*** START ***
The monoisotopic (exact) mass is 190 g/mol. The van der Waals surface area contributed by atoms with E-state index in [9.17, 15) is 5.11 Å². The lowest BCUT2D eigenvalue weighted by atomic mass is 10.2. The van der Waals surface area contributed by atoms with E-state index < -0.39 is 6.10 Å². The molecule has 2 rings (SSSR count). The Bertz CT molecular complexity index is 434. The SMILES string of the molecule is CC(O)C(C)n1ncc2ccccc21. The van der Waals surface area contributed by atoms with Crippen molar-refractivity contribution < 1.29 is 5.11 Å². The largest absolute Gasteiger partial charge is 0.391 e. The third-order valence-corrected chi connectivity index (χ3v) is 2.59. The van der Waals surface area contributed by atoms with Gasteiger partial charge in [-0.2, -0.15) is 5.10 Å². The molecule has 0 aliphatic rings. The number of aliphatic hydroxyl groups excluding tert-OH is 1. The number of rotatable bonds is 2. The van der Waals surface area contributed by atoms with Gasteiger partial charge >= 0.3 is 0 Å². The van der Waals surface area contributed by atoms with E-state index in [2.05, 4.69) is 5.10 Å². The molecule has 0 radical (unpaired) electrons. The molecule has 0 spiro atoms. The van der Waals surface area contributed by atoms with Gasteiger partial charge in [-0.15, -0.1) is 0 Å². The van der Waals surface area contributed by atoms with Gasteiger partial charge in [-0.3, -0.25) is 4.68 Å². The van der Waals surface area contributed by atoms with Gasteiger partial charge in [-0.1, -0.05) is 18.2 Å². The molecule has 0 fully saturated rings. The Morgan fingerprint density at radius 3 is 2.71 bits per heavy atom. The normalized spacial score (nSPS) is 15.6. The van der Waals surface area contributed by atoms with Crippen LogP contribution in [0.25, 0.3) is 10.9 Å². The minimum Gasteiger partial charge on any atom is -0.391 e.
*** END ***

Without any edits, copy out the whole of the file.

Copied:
The monoisotopic (exact) mass is 190 g/mol. The van der Waals surface area contributed by atoms with E-state index in [9.17, 15) is 5.11 Å². The lowest BCUT2D eigenvalue weighted by atomic mass is 10.2. The van der Waals surface area contributed by atoms with E-state index < -0.39 is 6.10 Å². The molecule has 2 rings (SSSR count). The Bertz CT molecular complexity index is 434. The SMILES string of the molecule is CC(O)C(C)n1ncc2ccccc21. The van der Waals surface area contributed by atoms with Crippen molar-refractivity contribution < 1.29 is 5.11 Å². The largest absolute Gasteiger partial charge is 0.391 e. The third-order valence-corrected chi connectivity index (χ3v) is 2.59. The van der Waals surface area contributed by atoms with Gasteiger partial charge in [-0.2, -0.15) is 5.10 Å². The molecule has 0 aliphatic rings. The number of aliphatic hydroxyl groups excluding tert-OH is 1. The number of rotatable bonds is 2. The van der Waals surface area contributed by atoms with Gasteiger partial charge >= 0.3 is 0 Å². The van der Waals surface area contributed by atoms with E-state index in [2.05, 4.69) is 5.10 Å². The molecule has 0 radical (unpaired) electrons. The molecule has 0 spiro atoms. The van der Waals surface area contributed by atoms with Gasteiger partial charge in [-0.15, -0.1) is 0 Å². The van der Waals surface area contributed by atoms with Gasteiger partial charge in [-0.3, -0.25) is 4.68 Å². The van der Waals surface area contributed by atoms with Gasteiger partial charge in [-0.1, -0.05) is 18.2 Å². The molecule has 0 fully saturated rings. The Morgan fingerprint density at radius 3 is 2.71 bits per heavy atom. The normalized spacial score (nSPS) is 15.6. The van der Waals surface area contributed by atoms with Crippen LogP contribution in [0.25, 0.3) is 10.9 Å². The minimum Gasteiger partial charge on any atom is -0.391 e.